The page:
Perspectives on Death and Dying

According to a recent article in the Journal of the American Medical Association, different ethnic groups may have distinctly different views of medical care issues at the end of life. The article reports on a University of Southern California of 800 elderly patients.

Study results indicate that immigrants from South Korea and Mexico are particularly likely to differ from the more common views of European-Americans and African-Americans. While the latter groups (and the legal system) focus on a patient self-determination model, the immigrant groups were much more likely to rely on family consensus and less inclined to permit patients to make their own decisions.

A second study reports on Do Not Resuscitate orders among terminally ill AIDS patients. Perhaps surprisingly, the study reveals that about 2/3 of such patients would want to be resuscitated. About half of even those who rated their own prognosis as poor wanted resuscitation.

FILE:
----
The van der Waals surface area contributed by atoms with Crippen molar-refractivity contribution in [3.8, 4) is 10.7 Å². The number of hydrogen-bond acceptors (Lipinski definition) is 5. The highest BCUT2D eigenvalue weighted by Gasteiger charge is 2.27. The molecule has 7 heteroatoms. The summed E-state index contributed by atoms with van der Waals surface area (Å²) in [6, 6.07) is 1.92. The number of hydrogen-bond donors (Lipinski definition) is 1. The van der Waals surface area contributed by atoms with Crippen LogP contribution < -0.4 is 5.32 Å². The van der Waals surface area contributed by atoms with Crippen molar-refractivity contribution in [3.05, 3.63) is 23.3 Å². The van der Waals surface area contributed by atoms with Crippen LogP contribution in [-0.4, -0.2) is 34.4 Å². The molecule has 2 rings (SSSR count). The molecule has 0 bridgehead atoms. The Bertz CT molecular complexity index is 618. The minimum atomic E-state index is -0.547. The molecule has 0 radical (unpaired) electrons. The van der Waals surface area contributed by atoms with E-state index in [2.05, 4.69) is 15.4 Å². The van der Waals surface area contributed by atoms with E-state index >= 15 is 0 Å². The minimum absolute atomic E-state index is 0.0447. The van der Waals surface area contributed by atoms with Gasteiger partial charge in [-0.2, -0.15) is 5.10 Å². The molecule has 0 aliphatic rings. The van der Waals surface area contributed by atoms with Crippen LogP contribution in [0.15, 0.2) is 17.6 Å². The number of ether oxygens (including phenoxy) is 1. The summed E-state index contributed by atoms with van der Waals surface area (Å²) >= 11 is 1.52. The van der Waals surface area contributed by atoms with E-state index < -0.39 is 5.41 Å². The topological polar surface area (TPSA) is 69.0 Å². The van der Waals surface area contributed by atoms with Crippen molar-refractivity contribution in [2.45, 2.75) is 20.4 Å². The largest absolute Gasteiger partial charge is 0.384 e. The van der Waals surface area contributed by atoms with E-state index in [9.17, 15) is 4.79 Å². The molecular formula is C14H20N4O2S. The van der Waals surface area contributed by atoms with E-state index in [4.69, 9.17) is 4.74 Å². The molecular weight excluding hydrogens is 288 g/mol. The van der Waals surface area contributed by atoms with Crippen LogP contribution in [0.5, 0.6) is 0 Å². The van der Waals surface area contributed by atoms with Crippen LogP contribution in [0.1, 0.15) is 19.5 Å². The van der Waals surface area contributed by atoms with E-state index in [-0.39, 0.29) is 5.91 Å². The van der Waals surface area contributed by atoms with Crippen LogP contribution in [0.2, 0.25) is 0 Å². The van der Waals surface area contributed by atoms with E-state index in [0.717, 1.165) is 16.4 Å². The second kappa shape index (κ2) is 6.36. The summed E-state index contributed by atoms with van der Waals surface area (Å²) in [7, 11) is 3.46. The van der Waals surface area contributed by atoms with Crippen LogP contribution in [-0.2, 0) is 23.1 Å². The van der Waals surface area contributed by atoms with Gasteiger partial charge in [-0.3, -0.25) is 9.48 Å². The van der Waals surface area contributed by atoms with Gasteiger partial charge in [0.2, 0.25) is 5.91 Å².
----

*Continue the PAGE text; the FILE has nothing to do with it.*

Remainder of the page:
Patient’s Treatment Wishes Usually Ignored, Study Says


A disturbing new study calls into question the very basis for patient’s advance directives. According to researchers, doctors are likely to honor patients’ about treatment options only in about half of all cases.

The $28 million study, funded by the Robert Wood Johnson Foundation and published in the Journal of the American Medical Association, also found that efforts to increase doctors’ understanding of individual patients’ wishes had no positive effect on the problem. While the study did not directly address living wills or durable powers of attorney for health care, the results call into question the value of such directives in the real world.

Researchers interviewed hospital patients at six medical centers around the country to find out whether they would want to be resuscitated in the event of cardiopulmonary arrest. Nearly a third declined CPR, but fully 80% of doctors either misunderstood or ignored their patients’ wishes. The result for half of the patients; although they refused CPR, their hospital records indicated that they were to receive such treatment in the event of an attack.